The next morning, my uncle Steve and Todd returned the borrowed Cadillac and went to see if they could tow my mother's car out of the ravine. When my uncle's truck pulled into the driveway--minus my brother--my heart sank, not realizing what Todd's absence meant.  As Uncle Steve parked his vehicle, he wore a look of serious concern on his face, and I made the mistake of lifting both of my hands as if to ask, "Well, where is it?" He then approached me and motioned toward the highway where I saw Todd driving our mother's car and signaling to turn into the family farm property. The car was perfectly fine, but my desire to celebrate was cut short by Steve's retort to my silent question.  “Young lady, I don't know how you managed to NOT roll that car or, at the very least, crash it into something.  Do you know how hard it was to get that thing out of there?...”  He went on to explain how difficult it had been to even locate the car because it couldn't be seen from the road. The tire marks left on the highway were the only indicators that anything had happened, and from what he could assess, Todd and I were "two of the luckiest teenagers around." He then described how the car was parked between two telephone poles and numerous large boulders—all of which could have taken our lives had we hit them.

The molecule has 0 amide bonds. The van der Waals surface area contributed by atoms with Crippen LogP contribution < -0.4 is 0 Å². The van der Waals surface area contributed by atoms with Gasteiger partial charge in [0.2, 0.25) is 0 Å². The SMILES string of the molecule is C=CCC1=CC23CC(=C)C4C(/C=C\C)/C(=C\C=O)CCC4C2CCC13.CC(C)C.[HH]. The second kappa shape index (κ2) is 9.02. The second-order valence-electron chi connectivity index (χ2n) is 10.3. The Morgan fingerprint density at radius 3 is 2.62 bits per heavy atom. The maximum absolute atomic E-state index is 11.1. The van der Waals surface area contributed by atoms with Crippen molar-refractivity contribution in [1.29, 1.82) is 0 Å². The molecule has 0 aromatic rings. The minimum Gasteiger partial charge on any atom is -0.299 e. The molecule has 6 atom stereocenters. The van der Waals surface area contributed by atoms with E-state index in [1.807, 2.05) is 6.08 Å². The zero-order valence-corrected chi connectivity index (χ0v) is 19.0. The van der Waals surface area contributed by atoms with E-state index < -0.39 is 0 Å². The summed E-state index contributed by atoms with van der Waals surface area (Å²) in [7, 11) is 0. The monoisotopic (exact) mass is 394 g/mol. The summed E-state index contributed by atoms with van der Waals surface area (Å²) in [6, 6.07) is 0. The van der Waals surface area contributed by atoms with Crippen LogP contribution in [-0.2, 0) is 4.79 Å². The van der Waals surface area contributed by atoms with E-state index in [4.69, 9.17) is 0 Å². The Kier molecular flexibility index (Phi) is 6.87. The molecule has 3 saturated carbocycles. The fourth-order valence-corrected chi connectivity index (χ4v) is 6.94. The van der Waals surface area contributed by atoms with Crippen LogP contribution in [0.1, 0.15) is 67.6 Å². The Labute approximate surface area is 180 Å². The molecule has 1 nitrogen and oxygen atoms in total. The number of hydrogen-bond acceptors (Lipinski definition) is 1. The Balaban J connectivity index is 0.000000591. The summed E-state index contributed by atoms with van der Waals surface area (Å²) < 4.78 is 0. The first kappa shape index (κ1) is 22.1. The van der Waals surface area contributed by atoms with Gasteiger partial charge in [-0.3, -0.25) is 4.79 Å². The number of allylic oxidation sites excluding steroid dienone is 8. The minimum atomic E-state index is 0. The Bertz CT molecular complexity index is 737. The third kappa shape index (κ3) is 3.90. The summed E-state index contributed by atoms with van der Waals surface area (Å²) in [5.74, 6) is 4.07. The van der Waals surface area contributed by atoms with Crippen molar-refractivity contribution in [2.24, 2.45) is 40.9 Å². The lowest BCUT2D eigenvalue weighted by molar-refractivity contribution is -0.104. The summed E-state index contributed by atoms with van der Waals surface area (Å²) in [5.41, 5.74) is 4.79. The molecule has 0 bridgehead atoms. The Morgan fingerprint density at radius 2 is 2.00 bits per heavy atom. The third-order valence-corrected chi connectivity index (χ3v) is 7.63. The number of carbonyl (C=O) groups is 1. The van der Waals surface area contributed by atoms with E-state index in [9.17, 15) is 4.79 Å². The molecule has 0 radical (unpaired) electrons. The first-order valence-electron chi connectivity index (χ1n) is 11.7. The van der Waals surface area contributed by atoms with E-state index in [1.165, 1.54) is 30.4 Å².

My heart swelled with gratitude as I began to recognize the pattern of tender mercies we had been shown.

However, the greatest mercy was revealed when we returned to Rexburg and I decided to call home and tell Mom of our experience. She listened intently after I assured her that we (and her car) were okay. Then she got very quiet and asked me to recount the story to my father who had joined us on another line. “Oh, my...” was my father's only response, but my parents' knowing silence told me there was more to what they were and were not saying. They went on to tell me the following:

The evening Todd and I had been traveling, our dad was volunteering at the church storehouse and cannery back home in Washington State.  Before starting the shift, the presiding authority thanked the group for coming and during the prayer, pronounced a blessing upon the family members of those who were serving that night, among them our father.  He promised the volunteers that their children and spouses would be safe and protected as they did the Lord's work, and they would return to their homes to find that all was well with their families. The blessing made such an impression on my father that he felt compelled to share it with Mom when he returned home from his shift.